The credit reporting agency FICO has stated that it will be changing the way that it handles its scoring of medical debt by reducing the impact that such obligations have on people's credit scores. According to FICO's director of public relations, just because someone has outstanding medical bills, it does not mean that they are likely to be late in making other payments. It is projected that people with outstanding medical debt but an otherwise good payment history will see their credit scores rise by an average of 25 points.
While the change in scoring methods is good news for many people, the reality is that medical debt is still a major issue. Based on statistics contained in a report from a health care research foundation, in the last two years, nearly 30 percent of Americans went through their savings to pay off medical bills.
Having medical insurance does not protect someone from having to deal with large medical expenses. Another recent study has revealed that approximately 10 million people with insurance struggled to manage medical bills in 2013, and that number may increase due to the growth of high-deductible medical plans. It is widely reported that medical debt is the leading cause of people filing for bankruptcy.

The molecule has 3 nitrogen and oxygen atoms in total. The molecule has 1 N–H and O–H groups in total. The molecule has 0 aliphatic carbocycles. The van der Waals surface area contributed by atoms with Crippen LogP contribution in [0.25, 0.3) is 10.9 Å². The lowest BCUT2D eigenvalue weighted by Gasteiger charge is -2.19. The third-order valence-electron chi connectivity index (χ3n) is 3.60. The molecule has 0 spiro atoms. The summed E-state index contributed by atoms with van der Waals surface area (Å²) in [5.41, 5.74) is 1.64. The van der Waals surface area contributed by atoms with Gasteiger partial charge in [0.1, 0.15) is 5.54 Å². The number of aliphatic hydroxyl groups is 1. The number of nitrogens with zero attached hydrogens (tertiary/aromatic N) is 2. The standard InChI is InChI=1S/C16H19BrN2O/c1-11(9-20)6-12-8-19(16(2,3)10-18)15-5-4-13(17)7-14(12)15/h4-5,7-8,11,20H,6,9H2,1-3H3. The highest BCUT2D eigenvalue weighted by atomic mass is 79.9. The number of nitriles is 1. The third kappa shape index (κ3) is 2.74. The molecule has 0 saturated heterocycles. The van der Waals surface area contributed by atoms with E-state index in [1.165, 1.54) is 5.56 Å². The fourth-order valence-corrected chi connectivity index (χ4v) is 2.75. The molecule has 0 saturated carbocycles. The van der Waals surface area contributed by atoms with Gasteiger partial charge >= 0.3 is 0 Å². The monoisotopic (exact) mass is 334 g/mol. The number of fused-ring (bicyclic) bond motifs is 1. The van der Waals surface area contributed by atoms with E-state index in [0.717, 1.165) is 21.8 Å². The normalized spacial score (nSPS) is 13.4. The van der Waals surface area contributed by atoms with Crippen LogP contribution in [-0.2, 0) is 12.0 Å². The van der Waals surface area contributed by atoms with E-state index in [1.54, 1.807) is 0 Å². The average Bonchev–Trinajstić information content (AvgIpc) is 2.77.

While changes to the way that FICO deals with medical debt may help some people, it is of little assistance to people who are unable to make ends meet or have debt beyond their ability to pay back. In these circumstances, a bankruptcy attorney might be able to help individuals figure out if filing for bankruptcy is the right choice and, if so, which type of filing best suits their individual situations.
Source: Forbes, "Medical Debts Will Soon Weigh Less On Your Credit Score, But They're Still A Problem", Christina LaMantagne, August 26, 2014